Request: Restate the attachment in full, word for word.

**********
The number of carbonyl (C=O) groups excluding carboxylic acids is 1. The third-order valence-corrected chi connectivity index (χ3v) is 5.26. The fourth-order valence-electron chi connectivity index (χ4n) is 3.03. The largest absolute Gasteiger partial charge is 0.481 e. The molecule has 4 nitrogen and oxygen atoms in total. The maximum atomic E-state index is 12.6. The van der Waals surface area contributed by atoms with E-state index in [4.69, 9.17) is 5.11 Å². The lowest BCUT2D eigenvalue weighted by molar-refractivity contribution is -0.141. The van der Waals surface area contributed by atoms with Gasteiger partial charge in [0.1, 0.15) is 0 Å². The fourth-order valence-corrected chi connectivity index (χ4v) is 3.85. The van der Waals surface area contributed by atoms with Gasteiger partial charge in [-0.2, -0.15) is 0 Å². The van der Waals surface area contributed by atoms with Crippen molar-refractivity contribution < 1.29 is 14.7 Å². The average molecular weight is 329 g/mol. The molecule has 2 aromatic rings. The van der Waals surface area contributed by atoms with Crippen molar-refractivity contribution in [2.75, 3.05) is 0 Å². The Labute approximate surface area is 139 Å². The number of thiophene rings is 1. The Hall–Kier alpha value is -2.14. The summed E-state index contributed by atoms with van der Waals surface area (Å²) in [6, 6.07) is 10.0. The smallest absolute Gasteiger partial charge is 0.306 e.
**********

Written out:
The number of carbonyl (C=O) groups excluding carboxylic acids is 1. The third-order valence-corrected chi connectivity index (χ3v) is 5.26. The fourth-order valence-electron chi connectivity index (χ4n) is 3.03. The largest absolute Gasteiger partial charge is 0.481 e. The molecule has 4 nitrogen and oxygen atoms in total. The maximum atomic E-state index is 12.6. The van der Waals surface area contributed by atoms with E-state index in [4.69, 9.17) is 5.11 Å². The lowest BCUT2D eigenvalue weighted by molar-refractivity contribution is -0.141. The van der Waals surface area contributed by atoms with Gasteiger partial charge in [0.1, 0.15) is 0 Å². The fourth-order valence-corrected chi connectivity index (χ4v) is 3.85. The van der Waals surface area contributed by atoms with Gasteiger partial charge in [-0.2, -0.15) is 0 Å². The van der Waals surface area contributed by atoms with Crippen molar-refractivity contribution < 1.29 is 14.7 Å². The average molecular weight is 329 g/mol. The molecule has 2 aromatic rings. The van der Waals surface area contributed by atoms with Crippen molar-refractivity contribution in [2.75, 3.05) is 0 Å². The Labute approximate surface area is 139 Å². The number of thiophene rings is 1. The Hall–Kier alpha value is -2.14. The summed E-state index contributed by atoms with van der Waals surface area (Å²) in [6, 6.07) is 10.0. The smallest absolute Gasteiger partial charge is 0.306 e.